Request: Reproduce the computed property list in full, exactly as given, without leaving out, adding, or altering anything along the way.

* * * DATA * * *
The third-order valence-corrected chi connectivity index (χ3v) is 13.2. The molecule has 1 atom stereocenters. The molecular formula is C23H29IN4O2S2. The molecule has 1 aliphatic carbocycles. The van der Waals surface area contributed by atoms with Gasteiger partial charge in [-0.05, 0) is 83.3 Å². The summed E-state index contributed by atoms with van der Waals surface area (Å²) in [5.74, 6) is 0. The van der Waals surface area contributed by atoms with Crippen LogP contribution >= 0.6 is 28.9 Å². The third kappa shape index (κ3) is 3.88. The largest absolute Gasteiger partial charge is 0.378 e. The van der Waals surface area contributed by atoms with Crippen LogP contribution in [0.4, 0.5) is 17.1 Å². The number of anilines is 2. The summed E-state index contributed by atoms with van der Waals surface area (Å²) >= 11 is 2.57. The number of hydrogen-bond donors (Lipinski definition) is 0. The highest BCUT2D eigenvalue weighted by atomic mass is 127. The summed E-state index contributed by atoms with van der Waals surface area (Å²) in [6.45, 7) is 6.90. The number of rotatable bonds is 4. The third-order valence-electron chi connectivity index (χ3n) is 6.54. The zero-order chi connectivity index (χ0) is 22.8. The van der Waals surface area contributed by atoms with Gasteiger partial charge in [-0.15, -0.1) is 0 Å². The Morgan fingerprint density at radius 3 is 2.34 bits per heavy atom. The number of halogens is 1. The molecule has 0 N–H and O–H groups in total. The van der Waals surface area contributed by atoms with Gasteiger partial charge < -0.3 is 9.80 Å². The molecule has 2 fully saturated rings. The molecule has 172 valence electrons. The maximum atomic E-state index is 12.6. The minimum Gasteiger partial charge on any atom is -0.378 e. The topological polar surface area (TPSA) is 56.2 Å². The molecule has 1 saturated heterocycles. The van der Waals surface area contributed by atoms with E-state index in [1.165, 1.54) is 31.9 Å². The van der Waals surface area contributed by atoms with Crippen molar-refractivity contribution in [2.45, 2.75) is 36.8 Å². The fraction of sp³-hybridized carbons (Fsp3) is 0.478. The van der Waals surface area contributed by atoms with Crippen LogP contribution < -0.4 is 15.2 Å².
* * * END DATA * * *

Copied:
The third-order valence-corrected chi connectivity index (χ3v) is 13.2. The molecule has 1 atom stereocenters. The molecular formula is C23H29IN4O2S2. The molecule has 1 aliphatic carbocycles. The van der Waals surface area contributed by atoms with Gasteiger partial charge in [-0.05, 0) is 83.3 Å². The summed E-state index contributed by atoms with van der Waals surface area (Å²) in [5.74, 6) is 0. The van der Waals surface area contributed by atoms with Crippen LogP contribution >= 0.6 is 28.9 Å². The third kappa shape index (κ3) is 3.88. The largest absolute Gasteiger partial charge is 0.378 e. The van der Waals surface area contributed by atoms with Crippen LogP contribution in [0.4, 0.5) is 17.1 Å². The number of anilines is 2. The summed E-state index contributed by atoms with van der Waals surface area (Å²) >= 11 is 2.57. The number of hydrogen-bond donors (Lipinski definition) is 0. The highest BCUT2D eigenvalue weighted by atomic mass is 127. The summed E-state index contributed by atoms with van der Waals surface area (Å²) in [6.45, 7) is 6.90. The number of rotatable bonds is 4. The third-order valence-electron chi connectivity index (χ3n) is 6.54. The zero-order chi connectivity index (χ0) is 22.8. The van der Waals surface area contributed by atoms with Gasteiger partial charge in [-0.15, -0.1) is 0 Å². The Morgan fingerprint density at radius 3 is 2.34 bits per heavy atom. The number of halogens is 1. The molecule has 0 N–H and O–H groups in total. The van der Waals surface area contributed by atoms with Gasteiger partial charge < -0.3 is 9.80 Å². The molecule has 2 fully saturated rings. The molecule has 172 valence electrons. The maximum atomic E-state index is 12.6. The minimum Gasteiger partial charge on any atom is -0.378 e. The topological polar surface area (TPSA) is 56.2 Å². The molecule has 1 saturated heterocycles. The van der Waals surface area contributed by atoms with E-state index in [1.165, 1.54) is 31.9 Å². The van der Waals surface area contributed by atoms with Crippen molar-refractivity contribution in [2.45, 2.75) is 36.8 Å². The fraction of sp³-hybridized carbons (Fsp3) is 0.478. The van der Waals surface area contributed by atoms with Crippen LogP contribution < -0.4 is 15.2 Å².